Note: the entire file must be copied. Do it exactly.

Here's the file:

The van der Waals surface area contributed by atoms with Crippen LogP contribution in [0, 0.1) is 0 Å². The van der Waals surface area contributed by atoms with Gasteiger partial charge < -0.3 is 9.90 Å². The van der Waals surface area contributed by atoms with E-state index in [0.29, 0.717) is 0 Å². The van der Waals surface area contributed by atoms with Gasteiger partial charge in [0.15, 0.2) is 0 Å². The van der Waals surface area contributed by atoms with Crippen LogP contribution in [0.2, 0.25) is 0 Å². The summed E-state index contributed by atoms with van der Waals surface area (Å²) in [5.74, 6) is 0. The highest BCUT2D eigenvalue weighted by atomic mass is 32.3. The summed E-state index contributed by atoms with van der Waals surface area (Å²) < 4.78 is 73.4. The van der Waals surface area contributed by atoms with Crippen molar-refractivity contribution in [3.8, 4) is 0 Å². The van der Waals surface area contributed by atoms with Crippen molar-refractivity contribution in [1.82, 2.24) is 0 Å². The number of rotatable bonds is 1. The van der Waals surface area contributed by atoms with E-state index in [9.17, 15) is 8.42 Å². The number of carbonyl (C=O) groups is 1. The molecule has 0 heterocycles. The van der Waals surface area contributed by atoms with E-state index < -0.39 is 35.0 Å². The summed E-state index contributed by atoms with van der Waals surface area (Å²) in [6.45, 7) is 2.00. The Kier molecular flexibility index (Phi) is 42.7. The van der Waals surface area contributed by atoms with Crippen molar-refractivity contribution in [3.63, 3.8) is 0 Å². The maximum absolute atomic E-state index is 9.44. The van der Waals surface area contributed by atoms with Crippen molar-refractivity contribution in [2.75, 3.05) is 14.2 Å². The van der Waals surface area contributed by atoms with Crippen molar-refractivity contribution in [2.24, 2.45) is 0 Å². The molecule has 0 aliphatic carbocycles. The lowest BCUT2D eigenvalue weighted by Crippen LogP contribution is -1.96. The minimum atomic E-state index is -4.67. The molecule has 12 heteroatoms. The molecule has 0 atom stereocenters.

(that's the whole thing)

The van der Waals surface area contributed by atoms with Crippen LogP contribution in [0, 0.1) is 0 Å². The van der Waals surface area contributed by atoms with Gasteiger partial charge < -0.3 is 9.90 Å². The van der Waals surface area contributed by atoms with E-state index in [0.29, 0.717) is 0 Å². The van der Waals surface area contributed by atoms with Gasteiger partial charge in [0.15, 0.2) is 0 Å². The van der Waals surface area contributed by atoms with Crippen LogP contribution in [0.2, 0.25) is 0 Å². The summed E-state index contributed by atoms with van der Waals surface area (Å²) in [5.74, 6) is 0. The highest BCUT2D eigenvalue weighted by atomic mass is 32.3. The summed E-state index contributed by atoms with van der Waals surface area (Å²) < 4.78 is 73.4. The van der Waals surface area contributed by atoms with Crippen molar-refractivity contribution in [3.8, 4) is 0 Å². The van der Waals surface area contributed by atoms with Crippen molar-refractivity contribution in [1.82, 2.24) is 0 Å². The number of rotatable bonds is 1. The van der Waals surface area contributed by atoms with E-state index in [9.17, 15) is 8.42 Å². The number of carbonyl (C=O) groups is 1. The molecule has 0 heterocycles. The van der Waals surface area contributed by atoms with E-state index < -0.39 is 35.0 Å². The summed E-state index contributed by atoms with van der Waals surface area (Å²) in [6.45, 7) is 2.00. The Kier molecular flexibility index (Phi) is 42.7. The van der Waals surface area contributed by atoms with Crippen molar-refractivity contribution in [3.63, 3.8) is 0 Å². The maximum absolute atomic E-state index is 9.44. The van der Waals surface area contributed by atoms with Crippen molar-refractivity contribution in [2.75, 3.05) is 14.2 Å². The van der Waals surface area contributed by atoms with Crippen molar-refractivity contribution in [2.24, 2.45) is 0 Å². The molecule has 0 aliphatic carbocycles. The lowest BCUT2D eigenvalue weighted by Crippen LogP contribution is -1.96. The minimum atomic E-state index is -4.67. The molecule has 12 heteroatoms. The molecule has 0 atom stereocenters.